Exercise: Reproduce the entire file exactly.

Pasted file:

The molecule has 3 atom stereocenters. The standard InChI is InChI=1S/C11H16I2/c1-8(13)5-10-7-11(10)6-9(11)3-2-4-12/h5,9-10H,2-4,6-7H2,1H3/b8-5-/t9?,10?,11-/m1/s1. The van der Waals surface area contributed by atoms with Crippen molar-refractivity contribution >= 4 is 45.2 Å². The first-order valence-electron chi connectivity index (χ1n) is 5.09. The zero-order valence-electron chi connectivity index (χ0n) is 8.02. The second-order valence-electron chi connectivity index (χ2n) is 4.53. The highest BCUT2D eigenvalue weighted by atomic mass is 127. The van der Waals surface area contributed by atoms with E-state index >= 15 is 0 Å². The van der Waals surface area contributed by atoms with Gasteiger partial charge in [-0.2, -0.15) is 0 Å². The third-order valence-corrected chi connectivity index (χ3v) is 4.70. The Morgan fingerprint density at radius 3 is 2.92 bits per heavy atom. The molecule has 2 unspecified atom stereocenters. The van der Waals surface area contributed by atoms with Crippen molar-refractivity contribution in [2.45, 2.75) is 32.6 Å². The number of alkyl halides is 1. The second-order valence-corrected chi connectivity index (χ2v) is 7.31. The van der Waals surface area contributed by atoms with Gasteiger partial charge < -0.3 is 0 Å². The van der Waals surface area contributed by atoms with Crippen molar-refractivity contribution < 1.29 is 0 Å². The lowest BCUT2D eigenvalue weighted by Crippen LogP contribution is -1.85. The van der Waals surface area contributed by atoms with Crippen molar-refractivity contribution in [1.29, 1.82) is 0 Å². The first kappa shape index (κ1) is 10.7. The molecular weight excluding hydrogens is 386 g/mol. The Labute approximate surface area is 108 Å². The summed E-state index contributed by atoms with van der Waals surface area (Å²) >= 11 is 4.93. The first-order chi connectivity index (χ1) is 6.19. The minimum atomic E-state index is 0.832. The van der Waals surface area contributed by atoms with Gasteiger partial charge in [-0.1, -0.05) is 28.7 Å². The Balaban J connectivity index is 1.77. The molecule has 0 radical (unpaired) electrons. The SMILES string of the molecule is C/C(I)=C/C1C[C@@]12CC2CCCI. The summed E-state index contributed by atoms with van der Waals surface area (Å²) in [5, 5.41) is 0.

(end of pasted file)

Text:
The molecule has 3 atom stereocenters. The standard InChI is InChI=1S/C11H16I2/c1-8(13)5-10-7-11(10)6-9(11)3-2-4-12/h5,9-10H,2-4,6-7H2,1H3/b8-5-/t9?,10?,11-/m1/s1. The van der Waals surface area contributed by atoms with Crippen molar-refractivity contribution >= 4 is 45.2 Å². The first-order valence-electron chi connectivity index (χ1n) is 5.09. The zero-order valence-electron chi connectivity index (χ0n) is 8.02. The second-order valence-electron chi connectivity index (χ2n) is 4.53. The highest BCUT2D eigenvalue weighted by atomic mass is 127. The van der Waals surface area contributed by atoms with E-state index >= 15 is 0 Å². The van der Waals surface area contributed by atoms with Gasteiger partial charge in [-0.2, -0.15) is 0 Å². The third-order valence-corrected chi connectivity index (χ3v) is 4.70. The Morgan fingerprint density at radius 3 is 2.92 bits per heavy atom. The molecule has 2 unspecified atom stereocenters. The van der Waals surface area contributed by atoms with Crippen molar-refractivity contribution in [2.45, 2.75) is 32.6 Å². The number of alkyl halides is 1. The second-order valence-corrected chi connectivity index (χ2v) is 7.31. The van der Waals surface area contributed by atoms with Gasteiger partial charge < -0.3 is 0 Å². The van der Waals surface area contributed by atoms with Crippen molar-refractivity contribution < 1.29 is 0 Å². The lowest BCUT2D eigenvalue weighted by Crippen LogP contribution is -1.85. The van der Waals surface area contributed by atoms with Crippen molar-refractivity contribution in [1.29, 1.82) is 0 Å². The first kappa shape index (κ1) is 10.7. The molecular weight excluding hydrogens is 386 g/mol. The Labute approximate surface area is 108 Å². The summed E-state index contributed by atoms with van der Waals surface area (Å²) >= 11 is 4.93. The first-order chi connectivity index (χ1) is 6.19. The minimum atomic E-state index is 0.832. The van der Waals surface area contributed by atoms with Gasteiger partial charge in [-0.1, -0.05) is 28.7 Å². The Balaban J connectivity index is 1.77. The molecule has 0 radical (unpaired) electrons. The SMILES string of the molecule is C/C(I)=C/C1C[C@@]12CC2CCCI. The summed E-state index contributed by atoms with van der Waals surface area (Å²) in [5, 5.41) is 0.